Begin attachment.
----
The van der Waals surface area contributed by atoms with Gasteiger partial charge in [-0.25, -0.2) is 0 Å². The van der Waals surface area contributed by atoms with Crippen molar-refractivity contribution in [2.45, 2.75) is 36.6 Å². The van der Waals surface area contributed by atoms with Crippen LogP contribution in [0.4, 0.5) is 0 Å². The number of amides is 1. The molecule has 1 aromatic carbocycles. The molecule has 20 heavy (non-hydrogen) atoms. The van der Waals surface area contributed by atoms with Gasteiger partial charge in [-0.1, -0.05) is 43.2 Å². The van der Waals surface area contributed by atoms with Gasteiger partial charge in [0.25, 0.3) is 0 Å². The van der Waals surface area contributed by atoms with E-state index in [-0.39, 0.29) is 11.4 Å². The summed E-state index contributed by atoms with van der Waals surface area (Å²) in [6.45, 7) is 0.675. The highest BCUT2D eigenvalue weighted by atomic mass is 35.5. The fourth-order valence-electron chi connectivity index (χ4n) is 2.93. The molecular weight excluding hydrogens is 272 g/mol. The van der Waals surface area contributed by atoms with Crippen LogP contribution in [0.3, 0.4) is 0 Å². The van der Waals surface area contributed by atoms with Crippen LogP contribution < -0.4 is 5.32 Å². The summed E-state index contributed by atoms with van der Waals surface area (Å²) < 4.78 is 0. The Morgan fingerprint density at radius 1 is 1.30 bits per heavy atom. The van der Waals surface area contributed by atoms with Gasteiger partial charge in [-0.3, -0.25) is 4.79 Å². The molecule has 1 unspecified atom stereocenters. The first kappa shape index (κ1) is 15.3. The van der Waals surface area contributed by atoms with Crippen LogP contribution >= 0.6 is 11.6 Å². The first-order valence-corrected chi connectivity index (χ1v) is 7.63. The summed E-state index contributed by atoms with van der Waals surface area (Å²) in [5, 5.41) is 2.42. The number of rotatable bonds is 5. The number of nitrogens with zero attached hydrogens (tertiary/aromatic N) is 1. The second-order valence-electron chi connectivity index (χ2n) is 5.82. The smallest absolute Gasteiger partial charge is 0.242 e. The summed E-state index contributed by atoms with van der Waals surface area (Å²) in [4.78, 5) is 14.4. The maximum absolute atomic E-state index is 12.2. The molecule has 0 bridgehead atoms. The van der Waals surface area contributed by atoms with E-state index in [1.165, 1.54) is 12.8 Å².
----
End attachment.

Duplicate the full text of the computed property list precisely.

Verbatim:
The van der Waals surface area contributed by atoms with Gasteiger partial charge in [-0.25, -0.2) is 0 Å². The van der Waals surface area contributed by atoms with Crippen molar-refractivity contribution in [2.45, 2.75) is 36.6 Å². The van der Waals surface area contributed by atoms with Crippen LogP contribution in [0.4, 0.5) is 0 Å². The number of amides is 1. The molecule has 1 aromatic carbocycles. The molecule has 20 heavy (non-hydrogen) atoms. The van der Waals surface area contributed by atoms with Gasteiger partial charge in [-0.1, -0.05) is 43.2 Å². The van der Waals surface area contributed by atoms with Gasteiger partial charge in [0.25, 0.3) is 0 Å². The van der Waals surface area contributed by atoms with E-state index in [-0.39, 0.29) is 11.4 Å². The summed E-state index contributed by atoms with van der Waals surface area (Å²) in [6.45, 7) is 0.675. The highest BCUT2D eigenvalue weighted by atomic mass is 35.5. The fourth-order valence-electron chi connectivity index (χ4n) is 2.93. The molecular weight excluding hydrogens is 272 g/mol. The van der Waals surface area contributed by atoms with Crippen LogP contribution in [0.3, 0.4) is 0 Å². The van der Waals surface area contributed by atoms with Crippen LogP contribution < -0.4 is 5.32 Å². The summed E-state index contributed by atoms with van der Waals surface area (Å²) < 4.78 is 0. The Morgan fingerprint density at radius 1 is 1.30 bits per heavy atom. The van der Waals surface area contributed by atoms with Gasteiger partial charge in [-0.3, -0.25) is 4.79 Å². The molecule has 1 unspecified atom stereocenters. The first kappa shape index (κ1) is 15.3. The van der Waals surface area contributed by atoms with Crippen LogP contribution >= 0.6 is 11.6 Å². The first-order valence-corrected chi connectivity index (χ1v) is 7.63. The summed E-state index contributed by atoms with van der Waals surface area (Å²) in [5, 5.41) is 2.42. The number of rotatable bonds is 5. The number of nitrogens with zero attached hydrogens (tertiary/aromatic N) is 1. The second-order valence-electron chi connectivity index (χ2n) is 5.82. The smallest absolute Gasteiger partial charge is 0.242 e. The summed E-state index contributed by atoms with van der Waals surface area (Å²) in [4.78, 5) is 14.4. The maximum absolute atomic E-state index is 12.2. The molecule has 0 bridgehead atoms. The van der Waals surface area contributed by atoms with E-state index in [1.165, 1.54) is 12.8 Å².